A board that oversees millions of dollars in state emergency communication funds continues to stymie efforts for transparency, leaving just one question to be answered: what is this group trying to hide?
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The state is expected to receive about $117 million from tobacco companies for the upcoming budget year (which started July 1 ) as a result of the lawsuit settlement the state reached in 1998 with the cigarette makers.
Murrah class of 1964 celebrate 55th reunion over four days with events in Jackson and Gulf Coast.
In high school, Jim Hitt and his friends would take on random feats of strength to prove their toughness.
One time, they ran through a thick patch of bamboo just to see how far they could get.
A plan to get the Capitol Complex Improvement District (CCID) to help fund the Riverside Drive Reconstruction Project likely won’t get off the ground.
Recently, one-percent commissioner Pete Perry proposed asking the CCID to help fund the $10.8 million project. The move was seemingly backed by his fellow commissioners.
Water shutoffs will continue in the capital city, at least for the time being.
Today, the Jackson City Council pulled an item that would halt shutoffs at the request of Ward Three Councilman Kenneth Stokes.
Stokes, who introduced the item, asked the measure to be pulled because he would be absent.
Top Rating for Bear Creek
Bear Creek Water Association has again earned the maximum score of 5.0 / 5.0 from the Mississippi State Department of Health (MSDH) for the drinking water supply, according to the MSDH inspection report in May.
Pearl River Valley Water Supply District (PRVWSD) board of directors voted last week to reopen four additional boat ramps and a kayak ramp in the Pelahatchie Bay area of the Barnett Reservoir.
American Cancer Society weekend benefit.
Below is the text of Mayor Chokwe Antar Lumumba’s statement, released minutes ago.
The city of Jackson is currently being sued by six customers, who argue the city should not shut off water in light of the Siemens lawsuit.
David Burkette Moulder III
First Presbyterian Day School students celebrated the end of the school year at Field Day, a long-standing tradition of the school.
Mary Patton Murphy and Spence Graves
St. Andrew’s Episcopal School recently celebrated Senior Night, recognizing senior members of the football team, spirit squads, and band. Shown are (from left) Marsha, Logan and Brent Wood.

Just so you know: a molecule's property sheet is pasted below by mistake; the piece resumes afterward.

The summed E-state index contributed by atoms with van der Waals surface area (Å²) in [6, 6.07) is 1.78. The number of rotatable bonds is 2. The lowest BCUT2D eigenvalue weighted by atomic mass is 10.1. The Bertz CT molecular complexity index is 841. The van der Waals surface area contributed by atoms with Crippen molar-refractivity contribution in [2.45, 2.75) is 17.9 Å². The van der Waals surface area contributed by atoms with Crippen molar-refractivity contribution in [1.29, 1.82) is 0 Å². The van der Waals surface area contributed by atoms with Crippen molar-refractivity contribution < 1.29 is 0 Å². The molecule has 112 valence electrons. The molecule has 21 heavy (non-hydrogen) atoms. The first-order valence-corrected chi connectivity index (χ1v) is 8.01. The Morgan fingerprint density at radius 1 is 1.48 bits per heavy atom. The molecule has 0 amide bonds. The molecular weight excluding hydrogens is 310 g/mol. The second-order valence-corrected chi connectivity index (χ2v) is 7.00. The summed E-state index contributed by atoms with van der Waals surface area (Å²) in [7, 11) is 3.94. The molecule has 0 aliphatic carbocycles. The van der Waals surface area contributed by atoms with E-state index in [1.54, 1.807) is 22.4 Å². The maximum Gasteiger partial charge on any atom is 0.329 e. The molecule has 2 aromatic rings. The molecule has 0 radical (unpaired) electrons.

James P. “Jim” Spell, MD, the son of Jay P. Spell and Corinne Kervin Spell, passed away Tuesday, May 28, 2019, at his home in Oxford. He was 89 years of age. The cause of death was complications of Parkinson’s Disease and cancer. A memorial service will be held Saturday, June 1, 2019, at 11:00 A.M.
OMAHA — This is written from the College World Series where a packed house of more than 22,000 fans pays to watch each game at sparkling TD Ameritrade Park.
A vigil will be held tonight for the Jackson Academy (JA) student killed in a car crash today.
Frances Anne Fortner was driving along Ridgewood Road around 1:30 p.m., when she hit a manhole cover and her car flipped, according to Precinct Four Cmdr. Keith Freeman.
The vigil will be at 7 p.m., on the school's campus.
The District at Eastover will add a new addition in the spring of 2018, Eastover Market, the state’s first food hall. Eastover Market will be developed in consultation with the esteemed St. Roch Market of New Orleans, and will showcase a curated collection of local, boutique restaurant concepts.
Mississippi's state accountability model is designed to measure the instructional effectiveness of schools and districts in the state. It includes students' scores on language and math tests as well as attendance and graduation rates. Schools and districts are given a letter grade from A to F according to their performance.
“The DEA is on the phone.” Those are words you really never want to hear. To my relief the call wasn’t about my practice. The next week I found myself meeting with two United States District attorneys as well as DEA agents. I was asked to be an expert in a case against two pain specialists in Alabama.
During the 2016 fiscal year, the U.S. Postal Service’s Postal Inspection Service received 60,000 customer complaints regarding attempts to steal mail.
A Madison County couple is finding out just how easy it is for mail to be stolen, even in person.
The second and third phases of Renaissance are on track to be finished next year, complete with another show fountain and Malco theater.
The city of Ridgeland director of community development Alan Hart said, based on reports from the developer, that phase two of Renaissance should be open by summer or fall of 2019.
Over the past 15 years, the subdivision of Reunion has become the place to call home for many Madison County residents.
Although the development is almost two decades old, it continues to add new homes and amenities for residents.